October 8, 2013 |
Improving people’s lives by changing how we govern.
Current societal problems demand radical innovation in how we govern. Policy makers around the world are facing increasingly complex and interconnected societal challenges: How can we provide health care for everyone at lower cost; reduce poverty and economic inequality; reduce and prevent obesity; redesign urban environments; fight global warming; combat the threat of terrorism; increase creative flourishing and human well-being and do more in our communities with scarcer resources? Unfortunately, we are trying to address 21st century problems with outdated institutional designs:
- Technology has lowered the cost and ease of communication, yet we still have an 18th century model of representative democracy where participation is limited to occasional voting and affords few opportunities for people to participate in governing.
- Technology is enabling diverse experts with different skills and experience to work together, across a distance, yet we still have a 19th century model of centralized and professional bureaucracy.
- Research demonstrates that people can and will collaborate in purposeful groups on- and off-line, yet we still have a political culture dominated by entrenched parties and deep pockets that treats a talented public as outsiders and impedes collaboration.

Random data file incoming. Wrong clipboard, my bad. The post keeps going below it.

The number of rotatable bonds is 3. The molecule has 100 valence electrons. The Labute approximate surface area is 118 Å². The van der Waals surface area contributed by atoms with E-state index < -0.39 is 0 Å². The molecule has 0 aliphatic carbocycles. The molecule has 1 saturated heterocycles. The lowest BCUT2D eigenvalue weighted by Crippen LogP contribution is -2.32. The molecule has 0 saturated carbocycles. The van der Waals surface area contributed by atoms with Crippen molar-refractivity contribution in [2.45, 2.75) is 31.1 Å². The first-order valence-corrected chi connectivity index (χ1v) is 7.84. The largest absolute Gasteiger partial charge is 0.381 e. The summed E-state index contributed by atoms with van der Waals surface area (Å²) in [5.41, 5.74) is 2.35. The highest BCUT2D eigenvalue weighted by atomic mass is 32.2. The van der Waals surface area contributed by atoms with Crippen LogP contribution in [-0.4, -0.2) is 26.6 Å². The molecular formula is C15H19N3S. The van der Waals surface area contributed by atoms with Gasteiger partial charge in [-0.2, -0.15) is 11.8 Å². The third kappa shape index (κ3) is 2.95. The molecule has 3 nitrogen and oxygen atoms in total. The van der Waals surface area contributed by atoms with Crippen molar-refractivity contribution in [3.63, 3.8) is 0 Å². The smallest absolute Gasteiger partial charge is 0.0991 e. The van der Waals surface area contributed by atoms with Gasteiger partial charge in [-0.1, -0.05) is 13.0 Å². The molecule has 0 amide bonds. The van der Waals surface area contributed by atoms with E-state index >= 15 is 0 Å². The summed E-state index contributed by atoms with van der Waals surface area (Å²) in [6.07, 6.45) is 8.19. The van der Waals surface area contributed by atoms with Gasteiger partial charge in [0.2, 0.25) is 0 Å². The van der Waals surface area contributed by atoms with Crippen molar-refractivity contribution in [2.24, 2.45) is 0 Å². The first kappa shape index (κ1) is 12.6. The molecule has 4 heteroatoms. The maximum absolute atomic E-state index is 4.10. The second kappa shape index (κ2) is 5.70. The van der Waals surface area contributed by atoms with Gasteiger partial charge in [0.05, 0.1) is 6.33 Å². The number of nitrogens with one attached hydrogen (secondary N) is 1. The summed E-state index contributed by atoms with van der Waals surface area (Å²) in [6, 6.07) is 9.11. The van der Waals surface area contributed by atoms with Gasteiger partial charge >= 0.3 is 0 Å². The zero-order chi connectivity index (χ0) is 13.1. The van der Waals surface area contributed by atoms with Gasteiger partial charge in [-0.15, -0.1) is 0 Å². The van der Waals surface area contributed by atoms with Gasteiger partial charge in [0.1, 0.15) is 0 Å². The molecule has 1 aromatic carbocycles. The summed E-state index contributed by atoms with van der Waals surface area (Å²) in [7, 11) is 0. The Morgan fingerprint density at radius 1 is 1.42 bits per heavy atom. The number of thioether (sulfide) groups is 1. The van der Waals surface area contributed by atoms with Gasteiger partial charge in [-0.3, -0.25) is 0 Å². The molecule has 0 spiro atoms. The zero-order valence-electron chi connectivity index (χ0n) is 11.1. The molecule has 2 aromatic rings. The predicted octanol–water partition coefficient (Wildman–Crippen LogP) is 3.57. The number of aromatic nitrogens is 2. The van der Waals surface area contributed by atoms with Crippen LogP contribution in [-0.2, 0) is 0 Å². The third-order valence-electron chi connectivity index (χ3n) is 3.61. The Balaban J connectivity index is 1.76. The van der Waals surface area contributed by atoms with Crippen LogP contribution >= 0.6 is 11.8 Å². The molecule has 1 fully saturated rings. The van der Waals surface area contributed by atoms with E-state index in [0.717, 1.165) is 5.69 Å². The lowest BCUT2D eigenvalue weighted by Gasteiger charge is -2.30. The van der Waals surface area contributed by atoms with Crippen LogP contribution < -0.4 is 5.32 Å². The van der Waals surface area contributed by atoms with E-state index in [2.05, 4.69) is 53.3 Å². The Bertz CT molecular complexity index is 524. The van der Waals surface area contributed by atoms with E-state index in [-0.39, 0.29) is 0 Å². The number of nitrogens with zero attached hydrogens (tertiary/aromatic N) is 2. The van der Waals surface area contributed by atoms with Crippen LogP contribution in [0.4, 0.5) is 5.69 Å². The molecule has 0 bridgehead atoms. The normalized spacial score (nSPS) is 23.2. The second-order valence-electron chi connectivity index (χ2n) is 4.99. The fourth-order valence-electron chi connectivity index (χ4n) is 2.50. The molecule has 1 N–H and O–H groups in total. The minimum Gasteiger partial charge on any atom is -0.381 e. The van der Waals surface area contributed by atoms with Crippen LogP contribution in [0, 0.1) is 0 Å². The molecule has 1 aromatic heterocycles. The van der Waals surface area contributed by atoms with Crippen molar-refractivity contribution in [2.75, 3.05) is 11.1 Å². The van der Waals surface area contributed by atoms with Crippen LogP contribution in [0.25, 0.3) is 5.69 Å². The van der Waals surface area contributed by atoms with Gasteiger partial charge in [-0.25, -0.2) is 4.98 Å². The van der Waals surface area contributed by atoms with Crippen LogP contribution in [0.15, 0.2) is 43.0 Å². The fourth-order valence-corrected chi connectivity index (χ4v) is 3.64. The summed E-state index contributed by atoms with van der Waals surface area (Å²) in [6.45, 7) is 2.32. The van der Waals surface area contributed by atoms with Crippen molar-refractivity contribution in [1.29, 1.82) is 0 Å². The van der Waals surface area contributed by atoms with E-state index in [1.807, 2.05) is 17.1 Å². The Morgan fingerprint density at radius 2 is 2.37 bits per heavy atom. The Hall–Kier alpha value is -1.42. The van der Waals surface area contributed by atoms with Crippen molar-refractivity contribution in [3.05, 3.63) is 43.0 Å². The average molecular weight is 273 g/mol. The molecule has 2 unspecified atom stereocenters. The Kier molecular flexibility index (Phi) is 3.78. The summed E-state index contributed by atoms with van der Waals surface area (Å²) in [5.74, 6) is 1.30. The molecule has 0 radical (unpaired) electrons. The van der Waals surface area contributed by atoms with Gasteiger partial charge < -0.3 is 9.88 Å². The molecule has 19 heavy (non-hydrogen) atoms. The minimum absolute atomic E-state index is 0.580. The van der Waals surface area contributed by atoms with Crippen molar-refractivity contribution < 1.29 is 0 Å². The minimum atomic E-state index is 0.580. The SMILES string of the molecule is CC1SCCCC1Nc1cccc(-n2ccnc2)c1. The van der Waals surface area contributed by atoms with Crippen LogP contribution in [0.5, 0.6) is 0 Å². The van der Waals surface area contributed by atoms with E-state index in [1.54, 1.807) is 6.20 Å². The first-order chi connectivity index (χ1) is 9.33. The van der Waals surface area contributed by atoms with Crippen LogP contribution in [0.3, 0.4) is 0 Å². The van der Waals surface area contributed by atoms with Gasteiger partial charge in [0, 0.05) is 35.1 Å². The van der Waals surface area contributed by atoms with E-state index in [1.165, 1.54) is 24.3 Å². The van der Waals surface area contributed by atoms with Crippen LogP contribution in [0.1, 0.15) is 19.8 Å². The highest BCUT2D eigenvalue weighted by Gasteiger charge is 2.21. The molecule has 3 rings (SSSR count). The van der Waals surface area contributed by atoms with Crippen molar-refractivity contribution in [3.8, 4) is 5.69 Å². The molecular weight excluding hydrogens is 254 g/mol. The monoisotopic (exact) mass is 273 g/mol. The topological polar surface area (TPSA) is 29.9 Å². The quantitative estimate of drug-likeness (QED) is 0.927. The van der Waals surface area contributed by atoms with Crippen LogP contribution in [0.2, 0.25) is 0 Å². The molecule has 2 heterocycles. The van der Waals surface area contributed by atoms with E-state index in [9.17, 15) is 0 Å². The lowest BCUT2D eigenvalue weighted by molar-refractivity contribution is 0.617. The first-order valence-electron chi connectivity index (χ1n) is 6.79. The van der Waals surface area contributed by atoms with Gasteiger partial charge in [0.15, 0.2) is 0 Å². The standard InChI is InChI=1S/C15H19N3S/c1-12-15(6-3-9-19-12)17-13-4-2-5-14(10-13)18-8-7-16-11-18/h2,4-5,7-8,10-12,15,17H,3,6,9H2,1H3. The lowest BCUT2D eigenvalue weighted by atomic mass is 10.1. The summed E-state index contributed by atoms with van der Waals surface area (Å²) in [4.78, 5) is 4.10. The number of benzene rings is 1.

In our current model of government, an elite group of elected and appointed leaders is supposed to solve problems without significantly engaging the insights, experience, and brainpower of the public.
We don’t need collaboration because of a shortage of information. We produce every two days more data than we created between the dawn of humanity and today.[i] Rather, we need to engage outside expertise in order to identify relevant, specific and timely information that aligns to decision-making. But citizen engagement hasn’t led to leaders being able to use collective intelligence to govern better.
At the Governance Lab at the Wagner School of Public Service of New York University, we want to explore whether targeting opportunities to participate based on people’s expertise – not their credentials alone but also their wisdom, know-how and experience – might make it possible for institutions to work with citizens more collaboratively to the end of solving real problems, and improving people’s lives.
We are testing and analyzing how mayors and CEOs alike can leverage new tools and techniques to find those with formal training and informal know how. We want to learn how we can engage citizens and community members better who are more likely to contribute their talents in ways that speak to their passions and abilities. Through experimentation with real world institutions we want to identify when and how crowdsourcing wisely, rather than just widely, works and why.
Tapping Intelligence and Expertise: Active Citizenship
A life-saving app called PulsePoint is demonstrating the power of tapping a community’s unique talents. In 350 communities across 14 states, PulsePoint enables local 911 emergency services to notify registered and trained CPR users, which includes off-duty doctors, nurses, EMTs, police, and others, to come to the aid of their neighbors. When someone is having a cardiac arrest, PulsePoint sends out an alert to qualified people in the area: CPR NEEDED. PulsePoint has enabled 6,000 citizen rescuers to come to the aid of victims in cardiac arrest.
Read the full post by Beth Noveck in the GovLab Blog.